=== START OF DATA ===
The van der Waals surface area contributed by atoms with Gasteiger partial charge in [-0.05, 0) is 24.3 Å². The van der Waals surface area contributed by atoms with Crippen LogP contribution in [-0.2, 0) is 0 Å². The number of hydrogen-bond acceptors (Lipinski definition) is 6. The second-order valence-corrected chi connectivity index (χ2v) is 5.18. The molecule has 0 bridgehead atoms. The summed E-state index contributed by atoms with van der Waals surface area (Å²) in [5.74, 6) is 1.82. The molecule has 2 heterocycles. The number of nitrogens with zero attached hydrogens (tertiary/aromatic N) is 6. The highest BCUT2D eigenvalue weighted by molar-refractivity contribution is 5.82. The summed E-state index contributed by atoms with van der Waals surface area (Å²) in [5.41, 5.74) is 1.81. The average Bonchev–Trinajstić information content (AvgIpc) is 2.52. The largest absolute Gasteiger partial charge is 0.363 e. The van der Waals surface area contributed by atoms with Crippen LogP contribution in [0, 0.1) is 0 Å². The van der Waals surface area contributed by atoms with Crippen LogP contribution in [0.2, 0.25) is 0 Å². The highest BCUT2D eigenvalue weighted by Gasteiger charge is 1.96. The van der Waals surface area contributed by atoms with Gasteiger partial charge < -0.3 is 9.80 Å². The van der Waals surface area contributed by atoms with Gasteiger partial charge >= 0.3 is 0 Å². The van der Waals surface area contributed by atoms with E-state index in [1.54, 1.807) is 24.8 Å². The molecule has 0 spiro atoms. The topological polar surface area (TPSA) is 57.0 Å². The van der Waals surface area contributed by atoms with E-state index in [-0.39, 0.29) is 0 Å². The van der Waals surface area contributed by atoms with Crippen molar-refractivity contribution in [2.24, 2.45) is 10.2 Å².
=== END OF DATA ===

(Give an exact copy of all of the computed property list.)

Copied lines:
The van der Waals surface area contributed by atoms with Gasteiger partial charge in [-0.05, 0) is 24.3 Å². The van der Waals surface area contributed by atoms with Crippen LogP contribution in [-0.2, 0) is 0 Å². The number of hydrogen-bond acceptors (Lipinski definition) is 6. The second-order valence-corrected chi connectivity index (χ2v) is 5.18. The molecule has 0 bridgehead atoms. The summed E-state index contributed by atoms with van der Waals surface area (Å²) in [5.74, 6) is 1.82. The molecule has 2 heterocycles. The number of nitrogens with zero attached hydrogens (tertiary/aromatic N) is 6. The highest BCUT2D eigenvalue weighted by molar-refractivity contribution is 5.82. The summed E-state index contributed by atoms with van der Waals surface area (Å²) in [5.41, 5.74) is 1.81. The average Bonchev–Trinajstić information content (AvgIpc) is 2.52. The largest absolute Gasteiger partial charge is 0.363 e. The van der Waals surface area contributed by atoms with Crippen LogP contribution in [0, 0.1) is 0 Å². The van der Waals surface area contributed by atoms with Crippen LogP contribution in [0.2, 0.25) is 0 Å². The highest BCUT2D eigenvalue weighted by Gasteiger charge is 1.96. The van der Waals surface area contributed by atoms with Gasteiger partial charge < -0.3 is 9.80 Å². The van der Waals surface area contributed by atoms with Gasteiger partial charge >= 0.3 is 0 Å². The van der Waals surface area contributed by atoms with E-state index in [1.54, 1.807) is 24.8 Å². The molecule has 0 spiro atoms. The topological polar surface area (TPSA) is 57.0 Å². The van der Waals surface area contributed by atoms with E-state index in [-0.39, 0.29) is 0 Å². The van der Waals surface area contributed by atoms with Crippen molar-refractivity contribution in [2.24, 2.45) is 10.2 Å².